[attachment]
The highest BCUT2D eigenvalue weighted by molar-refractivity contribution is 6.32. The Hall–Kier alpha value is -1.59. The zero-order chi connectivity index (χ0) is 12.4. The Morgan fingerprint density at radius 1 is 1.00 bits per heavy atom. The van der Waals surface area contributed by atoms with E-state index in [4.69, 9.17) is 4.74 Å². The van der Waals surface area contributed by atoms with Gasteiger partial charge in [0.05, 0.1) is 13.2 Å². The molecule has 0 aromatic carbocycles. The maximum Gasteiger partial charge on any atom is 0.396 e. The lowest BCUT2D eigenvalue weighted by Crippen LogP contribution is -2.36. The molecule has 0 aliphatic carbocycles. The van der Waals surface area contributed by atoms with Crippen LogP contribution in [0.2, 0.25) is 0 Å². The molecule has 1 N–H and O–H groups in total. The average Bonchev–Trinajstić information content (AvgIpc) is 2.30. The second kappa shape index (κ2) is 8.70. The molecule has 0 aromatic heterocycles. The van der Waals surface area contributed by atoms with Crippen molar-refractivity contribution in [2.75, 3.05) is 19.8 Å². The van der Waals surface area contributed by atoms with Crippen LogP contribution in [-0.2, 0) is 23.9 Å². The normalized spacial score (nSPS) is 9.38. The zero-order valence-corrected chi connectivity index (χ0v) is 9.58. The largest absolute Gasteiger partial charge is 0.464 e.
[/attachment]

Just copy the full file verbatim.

The highest BCUT2D eigenvalue weighted by molar-refractivity contribution is 6.32. The Hall–Kier alpha value is -1.59. The zero-order chi connectivity index (χ0) is 12.4. The Morgan fingerprint density at radius 1 is 1.00 bits per heavy atom. The van der Waals surface area contributed by atoms with E-state index in [4.69, 9.17) is 4.74 Å². The van der Waals surface area contributed by atoms with Gasteiger partial charge in [0.05, 0.1) is 13.2 Å². The molecule has 0 aromatic carbocycles. The maximum Gasteiger partial charge on any atom is 0.396 e. The lowest BCUT2D eigenvalue weighted by Crippen LogP contribution is -2.36. The molecule has 0 aliphatic carbocycles. The van der Waals surface area contributed by atoms with Crippen LogP contribution in [0.2, 0.25) is 0 Å². The molecule has 1 N–H and O–H groups in total. The average Bonchev–Trinajstić information content (AvgIpc) is 2.30. The second kappa shape index (κ2) is 8.70. The molecule has 0 aromatic heterocycles. The van der Waals surface area contributed by atoms with Crippen molar-refractivity contribution in [2.75, 3.05) is 19.8 Å². The van der Waals surface area contributed by atoms with Crippen LogP contribution in [-0.2, 0) is 23.9 Å². The normalized spacial score (nSPS) is 9.38. The zero-order valence-corrected chi connectivity index (χ0v) is 9.58. The largest absolute Gasteiger partial charge is 0.464 e.